That's only because Mac hw is always on the high-end side and thereby it has a longer life-span, it happens also with Windows (or Linux) machines if buy (or build) high-end ones. The one I built in 2005 happily run up to Windows 7 until last year - when it was turned into a NAS server - replaced by a new built one that easily outperforms any actual Mac and will do for a while.

        Of course if you buy hw in the lower-end side because it's cheap cheap and can barely run actual OSes and software, it won't be able to run anything new within three years - the Law of Software Inflation says "software expands to fill the available hardware" - developers often target systems on the higher end side, and while Apple hardware evolve slower (especially because if you want Apple there's no competition), Windows and Linux machines hw evolve much faster - especially because there's a lot of competition and some software, even consumer ones like games, push the envelope.

  10. Anonymous Coward
    Anonymous Coward

    x86 to be abandoned?

    Apple keep dumbing down their mac software.

    Abandoning current Mac software users hints that higher profit ARM Macs are likely on the way.

  11. Anonymous Coward
    Big Brother

    Apple market share

    Apple makes its money across the board from iPhone, iPOD and iPAD sales as well as on the desktop. I don't think there's any other company simultaneously selling in all those markets . That's a good place to be in financially - don't you think.

    1. LDS Silver badge

      Re: Apple market share

      Samsung is in all those markets, and even a few more....

  12. Jamie Jones Silver badge

    PC's down the swanee?

    "Thought PCs were in the toilet?"

    Shouldn't that be 'PC sales'?

    1. DiViDeD Silver badge

      Re: PC's down the swanee?

      Hey c'mon! Shurely EVERYONE has at least ONE PC in the toilet.


      Just me then?

      I'll get me coat

      1. Jamie Jones Silver badge

        Re: PC's down the swanee?

        "Well, to prove I pissed in the toilet and not the garden, I took my oother half into the bathroom, showed her the toilet, and said: 'There's the pee, see?'"

        /gets coat too - see you at the taxi rank!

  13. Drape1941

    I am more interested in the future rather than reading about battle of egos pitched against each other. The last word is usually the least significant.

  14. Martin Pittaway

    Apple's lunchbox is a feast in comparison. Nothing being flushed away here.

    Where else you can buy a 2nd hand, 7 year old machine, for under £250, that will run the very latest version of the OS, and all the latest applications, without having to spend a fortune on any upgrades: that will also operate concurrently as a PC running WindowsXP or 7 or even 8!

    And you don't have to be a techy nerd to get it working either.

    eBay right now! iMac 2.0GHz Core 2 Duo, 20" Screen, 500Gb HD, Dual Layer DVD Drive, 4Gb RAM, wireless keyboard and mouse in a single box with no spaghetti that still looks cool! eBay Buy now £250.00

    New versions of the Mac OS for FREE!

    Popular applications that are all compatible with their PC counterparts, FREE!

    Synchronisation with Non Apple devices, FREE!

    Word and Excel were on Mac long before PC!

    Why oh why do so many Windows users think Apple are the pits? Is it because in truth they regret their original decision?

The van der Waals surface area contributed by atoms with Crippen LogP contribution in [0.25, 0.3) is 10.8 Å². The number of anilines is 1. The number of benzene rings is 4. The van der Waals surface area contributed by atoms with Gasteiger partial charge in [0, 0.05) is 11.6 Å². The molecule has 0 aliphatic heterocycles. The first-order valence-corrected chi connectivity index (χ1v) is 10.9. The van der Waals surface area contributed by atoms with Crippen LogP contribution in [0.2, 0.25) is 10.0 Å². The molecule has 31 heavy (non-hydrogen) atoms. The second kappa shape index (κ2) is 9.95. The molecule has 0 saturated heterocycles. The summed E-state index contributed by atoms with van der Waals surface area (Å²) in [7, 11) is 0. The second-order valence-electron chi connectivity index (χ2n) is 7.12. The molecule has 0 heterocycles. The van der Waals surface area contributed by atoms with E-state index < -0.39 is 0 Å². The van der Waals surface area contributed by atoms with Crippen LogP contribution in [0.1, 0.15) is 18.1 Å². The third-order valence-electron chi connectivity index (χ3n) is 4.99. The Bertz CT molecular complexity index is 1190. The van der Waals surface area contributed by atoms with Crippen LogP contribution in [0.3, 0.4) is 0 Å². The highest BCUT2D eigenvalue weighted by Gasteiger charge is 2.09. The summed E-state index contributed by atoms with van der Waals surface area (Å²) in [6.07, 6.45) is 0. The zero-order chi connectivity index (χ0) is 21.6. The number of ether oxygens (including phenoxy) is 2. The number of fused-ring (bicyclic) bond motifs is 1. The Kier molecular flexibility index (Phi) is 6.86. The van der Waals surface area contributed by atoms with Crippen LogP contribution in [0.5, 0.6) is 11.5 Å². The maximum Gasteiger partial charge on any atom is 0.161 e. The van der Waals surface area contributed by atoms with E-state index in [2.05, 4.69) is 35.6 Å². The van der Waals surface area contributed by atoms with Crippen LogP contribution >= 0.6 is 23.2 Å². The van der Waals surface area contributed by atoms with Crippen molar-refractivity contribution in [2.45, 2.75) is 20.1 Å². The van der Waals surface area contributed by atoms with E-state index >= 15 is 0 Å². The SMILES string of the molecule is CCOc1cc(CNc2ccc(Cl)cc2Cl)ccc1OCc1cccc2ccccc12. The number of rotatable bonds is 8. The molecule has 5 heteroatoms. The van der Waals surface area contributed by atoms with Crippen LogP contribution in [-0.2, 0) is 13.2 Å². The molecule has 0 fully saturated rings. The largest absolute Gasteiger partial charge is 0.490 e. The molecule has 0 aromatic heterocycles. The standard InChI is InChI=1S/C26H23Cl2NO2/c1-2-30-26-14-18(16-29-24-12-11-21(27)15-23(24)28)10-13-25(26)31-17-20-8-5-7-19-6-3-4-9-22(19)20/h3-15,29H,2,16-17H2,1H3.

John Sculley (Mr Pepsi Cola) gave Microsoft written permission to copy the Mac GUI. If it wasn't for Mr Sculley there wouldn't be Windows.

    Does Lenovo, or HP, or DELL, or any other PC hardware manufacturer make a box that will run the competitors OS and Windows on the same box?

    SO you want cool longevity yet still need to run PC software. What's the problem?

  15. Anonymous Coward
    Anonymous Coward

    Apple losing ground

    Rolls Royce lose ground to Ford year on year. Do they care?

    Rolls know that their product is class: built to last and will give many years of service.

    You want quality, you pay for it.

    We have 2 Apple Macs that were installed in 1997 as mail servers that are still operating to this day. We purchased quality and class and by golly we've no regrets on what they cost us.

    The Windows people told us we were mad. The Macs would fail and wouldn't last.

    The accountants wanted us to buy cheap!

    The accountants practice has since had many, many new Windows boxes each one more expensive than the previous.

  16. Anonymous Coward
    Anonymous Coward

    Feel the quality, not the quantity.

    We stook our necks out and went with Apple when all around were saying go with Windows. Our nearest competitor purchased a Windows 2003 server with licenses for 25 users. He openly admitted it nearly broke him.

    2013 he went looking for an upgrade and the costs quotation has caused him to close his business.

    We on the other hand have just purchased the latest MacPro with a Thunderbolt RAID for under £3K and the server software for 50 users? £13.99p in total.

    Thanks Apple.

  17. Anonymous Coward
    Anonymous Coward

    Chromebooks are PCs? Macs are not PCs?

    Just looking for a little clarification, really.

  18. DeathSquid

    I have a macbook air that I've run linux on for the past 2.5 years. Prior to that I was a regular purchaser of thinkpads becuase of their ruggedness, but around 2008 their quality dropped into the toilet. Lenovo support for faulty hardware proved to be non-existent.

    My macbook, on the other hand, has proved to be rock solid. Also Apple really stand behind their products (unlike Lenovo). If there is a problem, they will fix it quickly, cheerfully and at their expense if there is a shade of a chance that it is their fault.

    Consequently, I have bought macbooks for my whole family. A nice side effect is that I now no longer spend any time doing technical support. When my father had a windows box, I would lose days every time I visited him getting the accursed thing working properly again.

    I think the dip in Apple sales has more to do with their product release cycle than an underlying trend. A lot of people are waiting for the new broadwell based macbook air retina. In the meantime, their existing macs are working just fine thank you.

POST COMMENT House rules

Not a member of The Register? Create a new account here.

  • Enter your comment

  • Add an icon

Anonymous cowards cannot choose their icon

Biting the hand that feeds IT © 1998–2020